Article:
In October 2020, Gary Hurst received the news no one ever wants to hear: he had cancer. Myelodysplastic syndrome (MDS), to be specific. Fast forward to March 2021, and he was fortunate enough to receive his life-saving transplant, thanks to a selfless stranger who donated his blood stem cells.
Heroes in the hospital
Because he received his blood stem cell transplant during the COVID-19 pandemic, not even Gary’s wife, Lauren, was allowed to be by his side as he embarked on his recovery journey—which is still ongoing—for 4 weeks post-transplant.
However, Gary was far from alone: He says he was supported by a wonderful team of nurses, with whom he enjoyed many conversations during recovery. “They were very caring, terrific humans,” Gary recalled. “They’re the kind of human beings you’d love to have as your best friends. I’ll always remember them.”
Upon leaving the hospital, Gary was so weak that he had to relearn how to walk again. Despite the difficulties, though, Gary felt blessed to have such a wonderful medical team and considers them “heroes,” along with all those involved in the transplant process.
Gary recognizes the unique role we all can play when it comes to giving people the chance to receive a life-saving transplant—be it as researchers, doctors, donors, volunteers, financial supporters or other mission supporters.
“You don’t have to run into the fire to be a hero,” said Gary. “A hero is someone who does something for the betterment of humanity, simply because they are gracious, giving people.”
Giving back to give hope
After receiving his transplant, it’s become important to Gary that he demonstrates his gratitude and generosity. “When you face death and are able to come back, you have a different outlook on life. It’s a thrill to be able to help,” Gary said.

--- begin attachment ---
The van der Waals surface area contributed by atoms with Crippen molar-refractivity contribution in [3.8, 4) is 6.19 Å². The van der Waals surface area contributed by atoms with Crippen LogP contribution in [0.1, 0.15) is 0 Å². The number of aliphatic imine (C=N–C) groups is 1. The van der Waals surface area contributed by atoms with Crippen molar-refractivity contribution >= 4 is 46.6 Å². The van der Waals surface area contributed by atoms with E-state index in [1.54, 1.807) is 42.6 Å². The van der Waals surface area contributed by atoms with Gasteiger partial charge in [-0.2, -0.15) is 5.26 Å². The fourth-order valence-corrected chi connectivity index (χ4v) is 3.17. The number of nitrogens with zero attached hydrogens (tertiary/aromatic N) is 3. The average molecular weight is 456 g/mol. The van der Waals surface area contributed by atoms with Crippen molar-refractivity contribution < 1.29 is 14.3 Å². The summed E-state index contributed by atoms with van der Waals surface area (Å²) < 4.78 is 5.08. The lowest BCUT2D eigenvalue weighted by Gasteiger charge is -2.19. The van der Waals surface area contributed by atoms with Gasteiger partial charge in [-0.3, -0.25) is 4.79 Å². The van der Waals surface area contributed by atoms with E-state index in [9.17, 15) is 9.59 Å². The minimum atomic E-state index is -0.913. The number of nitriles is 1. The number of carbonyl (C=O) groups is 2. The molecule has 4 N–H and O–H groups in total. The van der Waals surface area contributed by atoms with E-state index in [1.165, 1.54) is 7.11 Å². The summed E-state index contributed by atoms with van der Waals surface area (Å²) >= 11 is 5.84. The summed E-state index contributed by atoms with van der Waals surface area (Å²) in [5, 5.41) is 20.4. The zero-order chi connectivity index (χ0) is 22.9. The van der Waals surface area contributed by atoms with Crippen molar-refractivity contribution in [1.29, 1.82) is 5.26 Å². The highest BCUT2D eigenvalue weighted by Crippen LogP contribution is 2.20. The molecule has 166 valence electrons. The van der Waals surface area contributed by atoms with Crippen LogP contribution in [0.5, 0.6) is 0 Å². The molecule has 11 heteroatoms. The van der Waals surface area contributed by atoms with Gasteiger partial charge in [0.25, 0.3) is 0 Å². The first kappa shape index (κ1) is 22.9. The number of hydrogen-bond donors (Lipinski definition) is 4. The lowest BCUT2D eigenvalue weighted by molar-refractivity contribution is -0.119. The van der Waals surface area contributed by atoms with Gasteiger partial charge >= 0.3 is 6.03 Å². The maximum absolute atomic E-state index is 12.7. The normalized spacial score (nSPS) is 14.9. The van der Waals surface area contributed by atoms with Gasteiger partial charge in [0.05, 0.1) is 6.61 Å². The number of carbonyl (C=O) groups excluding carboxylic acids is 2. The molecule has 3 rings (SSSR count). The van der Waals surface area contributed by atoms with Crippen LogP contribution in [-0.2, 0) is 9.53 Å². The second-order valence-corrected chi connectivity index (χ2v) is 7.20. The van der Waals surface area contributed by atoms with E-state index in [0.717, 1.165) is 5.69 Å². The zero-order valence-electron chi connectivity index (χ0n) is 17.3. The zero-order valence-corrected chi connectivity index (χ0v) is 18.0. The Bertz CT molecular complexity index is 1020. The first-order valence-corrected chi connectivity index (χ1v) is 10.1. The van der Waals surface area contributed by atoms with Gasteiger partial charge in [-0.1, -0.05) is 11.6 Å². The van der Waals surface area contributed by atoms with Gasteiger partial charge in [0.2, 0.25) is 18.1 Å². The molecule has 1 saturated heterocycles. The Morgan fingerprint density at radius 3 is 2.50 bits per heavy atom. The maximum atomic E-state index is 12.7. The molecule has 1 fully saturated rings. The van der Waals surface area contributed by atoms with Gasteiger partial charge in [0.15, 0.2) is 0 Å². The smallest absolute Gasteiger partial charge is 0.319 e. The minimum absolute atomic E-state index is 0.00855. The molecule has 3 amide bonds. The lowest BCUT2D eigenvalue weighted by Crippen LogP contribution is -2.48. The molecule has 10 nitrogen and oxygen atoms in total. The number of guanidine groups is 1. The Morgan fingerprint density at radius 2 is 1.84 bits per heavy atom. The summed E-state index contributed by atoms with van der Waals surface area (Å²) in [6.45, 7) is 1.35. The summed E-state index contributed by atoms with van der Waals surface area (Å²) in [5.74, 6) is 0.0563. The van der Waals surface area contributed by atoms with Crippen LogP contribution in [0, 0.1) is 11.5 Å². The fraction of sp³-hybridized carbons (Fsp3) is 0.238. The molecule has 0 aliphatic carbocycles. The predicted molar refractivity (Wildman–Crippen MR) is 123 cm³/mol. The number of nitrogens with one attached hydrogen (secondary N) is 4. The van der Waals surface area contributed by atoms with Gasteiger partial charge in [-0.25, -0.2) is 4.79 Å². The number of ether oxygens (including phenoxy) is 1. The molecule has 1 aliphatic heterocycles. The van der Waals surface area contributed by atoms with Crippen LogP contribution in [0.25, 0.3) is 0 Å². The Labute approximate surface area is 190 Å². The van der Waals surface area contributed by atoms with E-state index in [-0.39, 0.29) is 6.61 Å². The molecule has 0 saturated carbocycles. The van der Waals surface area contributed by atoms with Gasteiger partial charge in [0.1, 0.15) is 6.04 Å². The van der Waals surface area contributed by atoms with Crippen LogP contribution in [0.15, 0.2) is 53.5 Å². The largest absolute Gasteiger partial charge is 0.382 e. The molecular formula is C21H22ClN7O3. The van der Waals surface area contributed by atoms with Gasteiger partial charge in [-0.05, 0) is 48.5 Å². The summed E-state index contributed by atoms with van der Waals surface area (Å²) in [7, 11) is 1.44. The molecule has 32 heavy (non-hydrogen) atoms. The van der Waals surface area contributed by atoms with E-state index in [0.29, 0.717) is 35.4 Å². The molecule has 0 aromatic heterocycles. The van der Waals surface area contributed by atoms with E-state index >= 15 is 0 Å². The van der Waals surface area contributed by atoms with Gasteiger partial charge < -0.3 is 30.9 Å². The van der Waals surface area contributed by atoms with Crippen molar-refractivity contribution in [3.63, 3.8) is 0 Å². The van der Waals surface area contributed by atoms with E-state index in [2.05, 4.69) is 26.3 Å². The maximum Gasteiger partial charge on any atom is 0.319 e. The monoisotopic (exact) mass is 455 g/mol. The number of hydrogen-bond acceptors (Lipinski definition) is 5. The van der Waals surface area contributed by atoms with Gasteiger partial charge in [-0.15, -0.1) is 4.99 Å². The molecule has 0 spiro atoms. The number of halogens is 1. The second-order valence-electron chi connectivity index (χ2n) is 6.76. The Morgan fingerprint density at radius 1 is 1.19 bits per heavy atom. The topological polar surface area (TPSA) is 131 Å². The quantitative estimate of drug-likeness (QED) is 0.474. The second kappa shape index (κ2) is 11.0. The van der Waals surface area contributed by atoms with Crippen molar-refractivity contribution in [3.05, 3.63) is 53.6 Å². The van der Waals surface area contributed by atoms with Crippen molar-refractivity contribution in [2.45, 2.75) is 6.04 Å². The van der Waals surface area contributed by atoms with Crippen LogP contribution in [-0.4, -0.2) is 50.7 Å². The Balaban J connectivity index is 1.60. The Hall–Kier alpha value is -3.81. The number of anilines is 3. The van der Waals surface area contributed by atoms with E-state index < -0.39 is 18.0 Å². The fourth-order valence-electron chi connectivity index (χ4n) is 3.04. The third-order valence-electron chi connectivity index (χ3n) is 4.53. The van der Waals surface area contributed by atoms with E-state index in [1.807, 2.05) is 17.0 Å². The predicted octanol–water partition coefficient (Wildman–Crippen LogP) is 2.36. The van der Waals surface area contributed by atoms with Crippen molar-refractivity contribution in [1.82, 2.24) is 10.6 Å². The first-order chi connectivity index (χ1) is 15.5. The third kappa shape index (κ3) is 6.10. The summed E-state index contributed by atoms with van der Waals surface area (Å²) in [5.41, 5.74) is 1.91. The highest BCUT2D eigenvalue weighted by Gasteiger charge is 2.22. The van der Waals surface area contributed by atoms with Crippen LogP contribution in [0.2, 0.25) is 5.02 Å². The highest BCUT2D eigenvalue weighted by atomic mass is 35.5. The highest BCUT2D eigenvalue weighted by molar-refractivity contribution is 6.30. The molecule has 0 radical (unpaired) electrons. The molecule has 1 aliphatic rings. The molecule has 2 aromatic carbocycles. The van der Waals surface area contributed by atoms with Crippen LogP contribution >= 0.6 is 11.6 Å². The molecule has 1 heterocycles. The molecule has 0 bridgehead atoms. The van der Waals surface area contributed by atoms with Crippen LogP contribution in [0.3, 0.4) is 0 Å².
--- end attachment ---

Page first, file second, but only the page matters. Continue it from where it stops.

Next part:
Gary and Lauren are extremely grateful to Be The Match® and their role in giving Gary the start of a new phase of life, so they have decided to become financial supporters of the mission.
In 2021 they made a significant gift to Be The Match, which helped the organization’s efforts to grow and diversify the Be The Match Registry®. While 79% of White patients are likely to find a suitable matching donor, the odds shrink to just 29% for Black and African American patients. Increasing the ethnic diversity of the registry improves the odds that all patients will find a matching donor and receive the same gift of life that Gary was given—a goal that is near and dear to the two of them.
Legacy gift to level the matching field
In 2022 Gary and Lauren committed to a generous legacy gift through their estate. Gary said they were excited to hear about the organization’s research into expanding patients’ access to donor matches by evaluating the safety and effectiveness of using mismatched unrelated donors (MMUD). MMUD could open the door to more matches, more transplants, and ultimately—more chances to save lives.
Gary says he will continue doing everything he can to support the cause and that his gratitude for Be The Match will never fade. “My devotion to Be The Match is a lifetime calling. I will be standing side by side with Be The Match for the rest of my life.”
If you’re interested in making a legacy gift by including Be The Match in your estate planning, please email Amy Bigot or call her at (763) 406-8725.